25 Jan 2016

The Circular Economy Package: the distinct case of packaging & packaging waste within the wider EU waste policy framework

The Circular Economy Package promises to be an important driver for sustainable growth and competitiveness for the packaging supply chain in Europe. From a policy perspective, relevant harmonisation across EU waste legislation will be needed, while at the same time keeping a distinct packaging waste stream policy approach. This distinct approach is needed in proposed policy measures such as the new targets, methodologies and extended producer responsibility.

The raw material suppliers, packaging producers and users of packaging (brand owners), represented by EUROPEN, are pleased that the Commission’s proposal recognises the enabling role of packaging in a Circular Economy. Packaging optimises resource use, helps to minimise (product and food) waste, protects products along different value chains and provides consumers with varied uses, choices and benefits of the products it contains. These roles and functionalities, but also packaging’s environmental performances, happen at different stages of a packaged product’s lifecycle and are different for each packaging type. It is this holistic approach that is also reflected in the EU Packaging and Packaging Waste Directive, allowing packaging supply chains to continuously improve their environmental performance in a sustainable manner.

The Circular Economy legislative proposals have implications for various sectors and waste streams, such as the electronics, batteries, end of life vehicles and indeed the packaging waste stream. The broader Waste Framework Directive covers many of these streams and is, rightly so, the centre of attention for potential harmonised / across the board policy measures, aiming for a clear policy framework to drive the different sectors and business opportunities that underpin the Circular Economy.

However, where many, including EUROPEN, would wish more harmonised EU waste legislation for definitions and calculation methods for instance, there will always be a limit to policy harmonisation due to the different market needs, challenges and opportunities for the different waste streams in Europe. These are partly covered by the Waste Framework Directive and partly by sector or waste stream specific Directives, like the Packaging and Packaging Waste Directive, which covers both packaging and packaging waste.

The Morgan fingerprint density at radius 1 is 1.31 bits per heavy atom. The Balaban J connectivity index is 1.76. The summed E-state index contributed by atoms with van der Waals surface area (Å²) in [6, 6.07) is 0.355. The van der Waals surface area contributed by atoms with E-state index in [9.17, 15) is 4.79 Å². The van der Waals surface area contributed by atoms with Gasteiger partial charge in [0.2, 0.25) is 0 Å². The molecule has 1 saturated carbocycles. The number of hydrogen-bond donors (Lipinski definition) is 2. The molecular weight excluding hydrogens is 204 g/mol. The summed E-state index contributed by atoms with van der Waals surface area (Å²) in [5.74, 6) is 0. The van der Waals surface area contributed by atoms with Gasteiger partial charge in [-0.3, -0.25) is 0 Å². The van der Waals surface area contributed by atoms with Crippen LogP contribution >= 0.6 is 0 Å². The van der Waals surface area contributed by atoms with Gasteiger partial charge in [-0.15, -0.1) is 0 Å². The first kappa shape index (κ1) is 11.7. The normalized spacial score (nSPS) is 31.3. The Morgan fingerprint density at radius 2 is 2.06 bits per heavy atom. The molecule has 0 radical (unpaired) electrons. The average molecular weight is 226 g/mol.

Some proposed measures in the Waste Framework Directive have been duplicated in the Packaging and Packaging Waste Directive but seem to be more appropriate for ‘products’. Two such examples are ‘repairability’, and combined preparing for reuse/recycling targets with a related calculation methodology. Some clarification will be needed on the method for counting and reporting towards the joint target for ‘preparation for re-use’ and recycling for packaging. The systems, measurement and reporting of preparing for reuse or reuse for packaging (versus “products/goods”) need to be carefully assessed on a case-by-case basis with rigorous analysis from an economic and environmental point of view.

EUROPEN welcomes the proposed regulatory framework on Extended Producer Responsibility (EPR) in the Waste Framework Directive. However, in a similar manner we will assess and monitor whether the broad EPR measures in the Waste Framework Directive which cater for all covered waste streams, will remain relevant and proportionate to EPR for packaging.

EUROPEN looks forward to further contribute to the Circular Economy debate and continue working constructively with EU policy-makers to achieve a clear, predictable and proportionate EU policy framework. In particular, we will contribute to the environmental and economic impact assessment of the suggested broader harmonised legislative measures which would be applicable on packaging and all packaged goods that circulate freely in the EU Internal Market.


Note: This article was published in the Parliament Magazine on 25 January 2016, the full issue can be consulted here